Day 106 – July 20, 2014

I wake in my tent just after sunrise to a roaring lion. WTF? I quickly recall that this riverside campsite lies next to the local zoo. Either I roar back or get up. I get up. I make coffee and oatmeal, collapse the tent, and pack the car.

I drive to Scottsbluff National Monument, close to the Wyoming border. I walk the wagon ruts of the Oregon Trail. For most of the trail, wagons spread out to avoid the dust clouds from wagons in front of them. At Scottsbluff, the riverside trail narrows between tall bluffs, forcing emigrants to use a common path. West of the pass, the empty prairie finally gives way to mountains.

I climb the park trail to the 4649-foot top of Scottsbluff. Poor Scott died here alone almost two centuries earlier. From the top, I can see my future path into Wyoming. I try to focus on the views but think instead of San Francisco.

From Scottsbluff, I drive along the river into Wyoming to stop at historic Fort Laramie. Many 1850-1900s military buildings have been preserved or restored here at this important frontier fort. I tour cavalry barracks, surgeon’s living quarters, and the bakery. Signs warn about rattlesnakes.

I fret for the ailing car along the hilly drive into Cheyenne. A road sign announces over 8000 feet! This is not the place to break down. I have a becalmed lunch at a sect-run bakery in a residential part of Cheyenne.

Laramie is not much further along from Cheyenne, but highway 80 roadwork slows traffic. Late afternoon, I pull into my home for the night: The Gas Lite Hotel in Laramie, WY. Plastic buffalo and wooden cowboys fill the motel courtyard. The Indian chief painting over my bed either repels room invaders or keeps me up at night. WhY? Why not. The eastern European motel proprietoress, with the world’s largest goiter, recognizes my Dudek last name. I have trouble not staring at her goiter.

As I drive only during the day, I usually pull into a new town around five o’clock. I just want to rest after checking in to my hotel, but I yank myself anyways out of bed. The few hours before sunset are when stores are still open, restaurants do not mine early solo diners, and it is easier to talk to strangers.

Wandering Laramie, I walk by the recommended Buckhorn dive bar to see the most troubled souls inside. I try instead the neighboring bar but find it similarly unfriendly. I drink a sad bottle of Black Butte Porter and read Mutiny on the Bounty. Laramie is dodgy, dodgy, dodgy.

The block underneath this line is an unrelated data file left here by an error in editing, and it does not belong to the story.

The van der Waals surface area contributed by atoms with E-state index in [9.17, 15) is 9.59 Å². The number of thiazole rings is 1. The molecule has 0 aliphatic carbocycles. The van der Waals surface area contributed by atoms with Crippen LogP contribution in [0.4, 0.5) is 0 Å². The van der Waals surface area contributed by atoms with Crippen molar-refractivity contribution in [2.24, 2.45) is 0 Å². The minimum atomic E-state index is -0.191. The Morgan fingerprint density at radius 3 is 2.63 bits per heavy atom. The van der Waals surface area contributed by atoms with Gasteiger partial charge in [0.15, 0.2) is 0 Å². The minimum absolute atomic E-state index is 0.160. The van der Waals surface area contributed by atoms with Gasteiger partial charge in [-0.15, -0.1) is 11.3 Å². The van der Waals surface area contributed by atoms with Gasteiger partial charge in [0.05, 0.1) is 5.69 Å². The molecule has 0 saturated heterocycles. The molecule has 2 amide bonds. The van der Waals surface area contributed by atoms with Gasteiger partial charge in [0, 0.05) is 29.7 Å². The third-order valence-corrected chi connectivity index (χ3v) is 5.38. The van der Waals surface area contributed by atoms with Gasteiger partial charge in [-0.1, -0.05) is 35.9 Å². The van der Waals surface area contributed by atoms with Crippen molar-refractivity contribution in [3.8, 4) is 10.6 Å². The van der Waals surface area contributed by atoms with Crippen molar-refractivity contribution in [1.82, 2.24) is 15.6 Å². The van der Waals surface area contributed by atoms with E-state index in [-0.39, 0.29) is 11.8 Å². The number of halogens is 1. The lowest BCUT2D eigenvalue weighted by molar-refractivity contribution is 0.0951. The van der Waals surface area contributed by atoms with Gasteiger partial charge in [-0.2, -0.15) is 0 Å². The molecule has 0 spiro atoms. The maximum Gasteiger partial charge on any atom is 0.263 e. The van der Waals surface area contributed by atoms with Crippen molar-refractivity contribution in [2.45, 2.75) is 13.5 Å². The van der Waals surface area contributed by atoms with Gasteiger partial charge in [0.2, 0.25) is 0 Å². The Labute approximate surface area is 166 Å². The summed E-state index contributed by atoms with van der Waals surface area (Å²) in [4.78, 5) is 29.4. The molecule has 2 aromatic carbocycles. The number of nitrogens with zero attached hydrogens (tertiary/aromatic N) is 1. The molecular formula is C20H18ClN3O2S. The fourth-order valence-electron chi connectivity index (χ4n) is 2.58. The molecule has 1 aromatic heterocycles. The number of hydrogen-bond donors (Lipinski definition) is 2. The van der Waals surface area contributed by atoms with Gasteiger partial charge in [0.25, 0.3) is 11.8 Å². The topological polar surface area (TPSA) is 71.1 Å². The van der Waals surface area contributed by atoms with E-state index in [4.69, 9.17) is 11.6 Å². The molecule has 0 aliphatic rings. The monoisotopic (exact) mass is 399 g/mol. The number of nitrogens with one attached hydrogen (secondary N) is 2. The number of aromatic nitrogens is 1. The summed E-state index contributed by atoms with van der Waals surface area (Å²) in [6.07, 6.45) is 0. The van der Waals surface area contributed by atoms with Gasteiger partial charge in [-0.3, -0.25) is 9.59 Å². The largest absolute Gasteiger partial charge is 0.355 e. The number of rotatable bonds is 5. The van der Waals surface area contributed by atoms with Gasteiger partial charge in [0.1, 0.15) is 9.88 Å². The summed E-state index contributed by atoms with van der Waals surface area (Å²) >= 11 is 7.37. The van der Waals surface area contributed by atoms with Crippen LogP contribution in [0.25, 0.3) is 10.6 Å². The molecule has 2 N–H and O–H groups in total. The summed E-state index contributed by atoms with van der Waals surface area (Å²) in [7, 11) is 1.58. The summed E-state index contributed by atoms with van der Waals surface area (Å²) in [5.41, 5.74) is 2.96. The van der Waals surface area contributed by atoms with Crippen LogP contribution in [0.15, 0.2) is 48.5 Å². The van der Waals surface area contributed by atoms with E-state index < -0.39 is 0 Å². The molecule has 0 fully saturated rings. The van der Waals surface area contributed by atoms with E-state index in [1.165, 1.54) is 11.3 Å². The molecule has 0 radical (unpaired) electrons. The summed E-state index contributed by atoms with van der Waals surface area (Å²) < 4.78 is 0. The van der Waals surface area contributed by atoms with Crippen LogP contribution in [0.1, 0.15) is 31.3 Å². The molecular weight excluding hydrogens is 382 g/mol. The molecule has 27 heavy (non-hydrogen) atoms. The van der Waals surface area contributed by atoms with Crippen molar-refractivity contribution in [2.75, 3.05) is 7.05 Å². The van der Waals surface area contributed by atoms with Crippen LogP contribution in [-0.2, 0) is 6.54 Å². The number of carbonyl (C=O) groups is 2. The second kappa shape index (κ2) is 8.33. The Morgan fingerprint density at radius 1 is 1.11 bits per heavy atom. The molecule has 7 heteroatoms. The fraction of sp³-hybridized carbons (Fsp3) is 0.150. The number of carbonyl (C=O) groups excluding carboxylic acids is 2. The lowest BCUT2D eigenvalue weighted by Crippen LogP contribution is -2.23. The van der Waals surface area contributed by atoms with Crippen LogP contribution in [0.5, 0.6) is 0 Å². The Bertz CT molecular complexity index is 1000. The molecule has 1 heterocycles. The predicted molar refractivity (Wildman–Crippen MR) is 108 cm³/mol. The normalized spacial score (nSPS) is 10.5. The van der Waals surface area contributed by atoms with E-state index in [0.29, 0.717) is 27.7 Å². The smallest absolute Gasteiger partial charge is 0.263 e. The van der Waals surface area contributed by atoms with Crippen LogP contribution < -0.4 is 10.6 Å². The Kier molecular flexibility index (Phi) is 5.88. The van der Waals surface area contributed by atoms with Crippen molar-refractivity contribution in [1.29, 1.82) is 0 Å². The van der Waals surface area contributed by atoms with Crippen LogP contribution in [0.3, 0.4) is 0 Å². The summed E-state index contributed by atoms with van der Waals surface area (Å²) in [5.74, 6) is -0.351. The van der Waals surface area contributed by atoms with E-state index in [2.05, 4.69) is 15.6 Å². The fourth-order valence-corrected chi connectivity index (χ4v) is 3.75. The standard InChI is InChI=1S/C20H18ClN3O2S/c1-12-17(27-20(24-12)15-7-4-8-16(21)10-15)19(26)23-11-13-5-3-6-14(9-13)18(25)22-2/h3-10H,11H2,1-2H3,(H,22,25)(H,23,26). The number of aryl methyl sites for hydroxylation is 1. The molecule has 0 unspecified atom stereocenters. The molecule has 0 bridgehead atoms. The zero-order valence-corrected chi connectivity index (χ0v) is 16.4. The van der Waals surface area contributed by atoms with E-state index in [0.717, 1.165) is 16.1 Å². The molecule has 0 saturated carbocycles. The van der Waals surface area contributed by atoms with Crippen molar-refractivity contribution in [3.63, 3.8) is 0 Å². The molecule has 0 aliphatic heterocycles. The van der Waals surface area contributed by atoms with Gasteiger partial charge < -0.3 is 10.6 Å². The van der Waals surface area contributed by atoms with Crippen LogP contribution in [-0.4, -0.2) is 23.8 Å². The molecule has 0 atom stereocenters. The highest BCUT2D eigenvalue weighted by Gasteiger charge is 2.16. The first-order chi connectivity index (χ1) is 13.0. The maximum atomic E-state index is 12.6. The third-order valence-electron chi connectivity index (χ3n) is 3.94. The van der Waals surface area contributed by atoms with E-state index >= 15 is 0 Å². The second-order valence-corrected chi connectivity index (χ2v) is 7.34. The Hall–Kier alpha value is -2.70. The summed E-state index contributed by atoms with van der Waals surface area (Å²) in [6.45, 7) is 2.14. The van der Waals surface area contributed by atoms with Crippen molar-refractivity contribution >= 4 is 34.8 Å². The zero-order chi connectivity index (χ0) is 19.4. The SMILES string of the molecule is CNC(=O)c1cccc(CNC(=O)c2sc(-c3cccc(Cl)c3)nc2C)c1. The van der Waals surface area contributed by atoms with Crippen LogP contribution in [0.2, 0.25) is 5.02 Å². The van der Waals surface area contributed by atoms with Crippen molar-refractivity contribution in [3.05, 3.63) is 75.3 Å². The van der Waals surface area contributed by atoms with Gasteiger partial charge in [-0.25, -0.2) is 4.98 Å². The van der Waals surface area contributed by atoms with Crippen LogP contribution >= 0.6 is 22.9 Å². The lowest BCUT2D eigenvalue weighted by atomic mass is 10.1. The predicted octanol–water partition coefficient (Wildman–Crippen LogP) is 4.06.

I turn the corner and pass Melissa’s, a vegetarian restaurant. Laramie is looking up. I turn another corner to spot Coal Creek Coffee. I stop in for a cappuccino and enjoy the convivial interior. I spy a small doorway to a taproom. Could this be a brewpub?

When I travel with my brother Ray, we alternate coffee with beer so we do not stay anyplace too long and get neither too drunk nor too caffeinated. As I settle into my bar stool in the taproom, I realize that Coal Creek Coffee and Taproom has everything I need. I could be here awhile.

I order a flight of four small beers. Not bad. I talk to the bartendress and the older couple to my right. The couple has a lot to say and ask about. I order another beer and a pretzel. The wife is named Lois and she once heard Janis Joplin sing in Austin. I’m pretty drunk. So is Lois. I urge her to order a pint of the 9% imperial saison. She sorta hits on me. I get another beer, fortunately a small one. Life spins.

Seven at night and I’m stumbling the streets of Laramie towards the University of Wyoming. When I’m drunk, I seek solace in university bricks. I locate the chemistry department. I find the student coffee shop, about to close for the evening. I drink a restorative espresso and eat a dinner sandwich.

I walk the sunset streets of Laramie back to my car. Two cowboy musicians lean against it. I have to drive only six blocks back to the creepy Gas Lite Hotel. Coffees at 7am, 5pm, 8pm mean I hardly sleep. Yes, the Indian chief over my bed keeps me awake.